The protection mechanism is complex, including a special counsel and two boards, but an overwhelming percentage (over 90 percent) of employees who believe they have been treated badly and appeal the process are turned down, meaning that the actual protection can sometimes appear to be more notional than real. Where revealing certain types of information is specifically forbidden by laws on the books, courts have ruled that it is not considered whistleblowing. Holders of security clearances can, for example, have their clearances revoked, which is career ending, without any effective redress. Congressional staffers constitute a large group with significant potential access to wrongdoers but they cannot whistleblow at all.
Currently the Supreme Court is hearing the case of Robert MacLean, an Air Marshal, who was fired after alerting the public to a 2003 Transportation Security Agency decision to save money by canceling Air Marshal assignments on long-haul flights that would require hotel stays. McLean regarded the move as damaging to public safety so he went to his boss, who told him to keep quiet, and to the department’s inspector general, who responded similarly. McLean leaked the information to a reporter for MSNBC and his Supreme Court case rests on the TSA having only guidelines regarding the sharing of information without any specific statute to back it up. If there had been a law against exposing TSA decisions MacLean would have had no case.
Whistleblower protection has also been undermined by the judiciary whenever the restricted information that has been revealed lacks specificity or is subjective in nature. The government might have plausibly argued in the MacLean case that the desirability of having Air Marshals on planes is a judgment call as it does not in fact necessarily make travel more secure, but for obvious reasons it chose not to do so. The fact is that most federal government employees who consider themselves to be whistleblowers are de facto or even de jure punished for their actions and few are protected. Sibel Edmonds, who among other things revealed high level corruption in the U.S. government, was fired from her job and had two gag orders put in place against her using the State Secrets Privilege to prevent her from revealing what she knew. Frustrated, she eventually did go public in an American Conservative interview in 2009.
The lack of protection for federal government whistleblowers is coupled with an understandable unwillingness to submit oneself to the criminal justice system. I hear repeatedly from former colleagues in the national security world that while Edward Snowden may have been justified in exposing the secret NSA spying program he should have limited himself to only enough information to make his case and, after moving the information to a safe location, he should have turned himself in to face the consequences. Snowden in fact took an estimated 1.7 million documents many of which had nothing to with the NSA program and then fled to China, which many still regard as an enemy of the United States in what was undoubtedly a bad public relations move. He then flew to Russia on his way to Ecuador but his U.S. passport was revoked to prevent onward travel and he remains in Moscow to this day. He would have been much better advised to go to Quito or Sao Paulo in the first place.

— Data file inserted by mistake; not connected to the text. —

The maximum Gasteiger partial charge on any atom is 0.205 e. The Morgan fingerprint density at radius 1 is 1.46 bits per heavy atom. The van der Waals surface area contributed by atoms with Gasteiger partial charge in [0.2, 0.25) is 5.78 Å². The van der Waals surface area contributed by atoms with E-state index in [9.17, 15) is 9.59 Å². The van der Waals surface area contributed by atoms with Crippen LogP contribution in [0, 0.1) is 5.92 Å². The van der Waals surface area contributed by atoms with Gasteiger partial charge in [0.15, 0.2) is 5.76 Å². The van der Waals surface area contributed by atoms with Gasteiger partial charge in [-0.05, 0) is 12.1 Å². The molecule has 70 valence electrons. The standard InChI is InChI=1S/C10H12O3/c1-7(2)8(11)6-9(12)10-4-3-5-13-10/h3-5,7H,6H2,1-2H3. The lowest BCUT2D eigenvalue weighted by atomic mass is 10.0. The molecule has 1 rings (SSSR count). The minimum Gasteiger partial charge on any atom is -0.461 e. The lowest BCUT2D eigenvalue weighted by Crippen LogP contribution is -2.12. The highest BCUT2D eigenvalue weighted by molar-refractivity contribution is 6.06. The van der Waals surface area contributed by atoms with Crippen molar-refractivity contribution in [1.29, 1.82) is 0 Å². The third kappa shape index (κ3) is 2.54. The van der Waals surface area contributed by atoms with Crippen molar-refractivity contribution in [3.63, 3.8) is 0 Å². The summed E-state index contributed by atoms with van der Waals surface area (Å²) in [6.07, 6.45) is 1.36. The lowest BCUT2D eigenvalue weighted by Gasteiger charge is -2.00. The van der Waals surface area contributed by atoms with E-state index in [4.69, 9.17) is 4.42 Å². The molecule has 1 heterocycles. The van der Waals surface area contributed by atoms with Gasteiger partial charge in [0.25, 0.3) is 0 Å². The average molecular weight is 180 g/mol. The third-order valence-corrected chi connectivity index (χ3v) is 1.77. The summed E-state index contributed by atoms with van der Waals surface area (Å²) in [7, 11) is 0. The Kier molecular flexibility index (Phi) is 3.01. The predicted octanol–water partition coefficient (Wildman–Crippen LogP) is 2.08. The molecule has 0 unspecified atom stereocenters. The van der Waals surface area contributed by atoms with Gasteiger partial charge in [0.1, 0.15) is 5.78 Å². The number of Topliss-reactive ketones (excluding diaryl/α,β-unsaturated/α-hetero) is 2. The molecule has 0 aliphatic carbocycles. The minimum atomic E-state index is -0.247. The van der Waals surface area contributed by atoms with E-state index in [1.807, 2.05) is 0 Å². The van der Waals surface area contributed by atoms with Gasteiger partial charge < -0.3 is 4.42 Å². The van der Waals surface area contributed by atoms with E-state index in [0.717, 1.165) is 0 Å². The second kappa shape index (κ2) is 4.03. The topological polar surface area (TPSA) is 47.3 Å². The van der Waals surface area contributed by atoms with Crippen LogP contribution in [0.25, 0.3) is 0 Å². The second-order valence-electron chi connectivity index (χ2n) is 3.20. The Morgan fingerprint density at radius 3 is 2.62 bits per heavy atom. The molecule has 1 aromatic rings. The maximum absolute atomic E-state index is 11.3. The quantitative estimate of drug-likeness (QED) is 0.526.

Snowden has stated that he is willing to return to the United States for trial if he can be guaranteed a prompt and open hearing similar to that which was afforded to whistleblower Daniel Ellsberg of Pentagon Papers fame. Ellsberg was tried in 1971 and was prepared to go to prison but avoided conviction after gross government malfeasance was demonstrated relating to the investigation preceding the trial. Snowden, who claims that he made efforts to speak with his NSA superiors before he took action, might be a bit disingenuous in his professed willingness to return home to face the music but the issue is currently moot in any event as the U.S. government has refused to cut any special deals and is insisting that it would try Snowden under the Espionage Act of 1917 which permits numerous prosecutorial shortcuts. And Snowden is right to be concerned. The handling of U.S. citizen and terrorist suspect Jose Padilla as an “enemy combatant” suggests that a little extracurricular meting out of justice might well be expected if Snowden were to surrender himself into custody. Padilla, whose actual crimes remain vague to this day, was so harshly abused in prison that it made him incompetent to stand trial. More recently, Pvt. Bradley Manning was convicted of espionage and sentenced to 35 years confinement after being held for more than three years in a military stockade.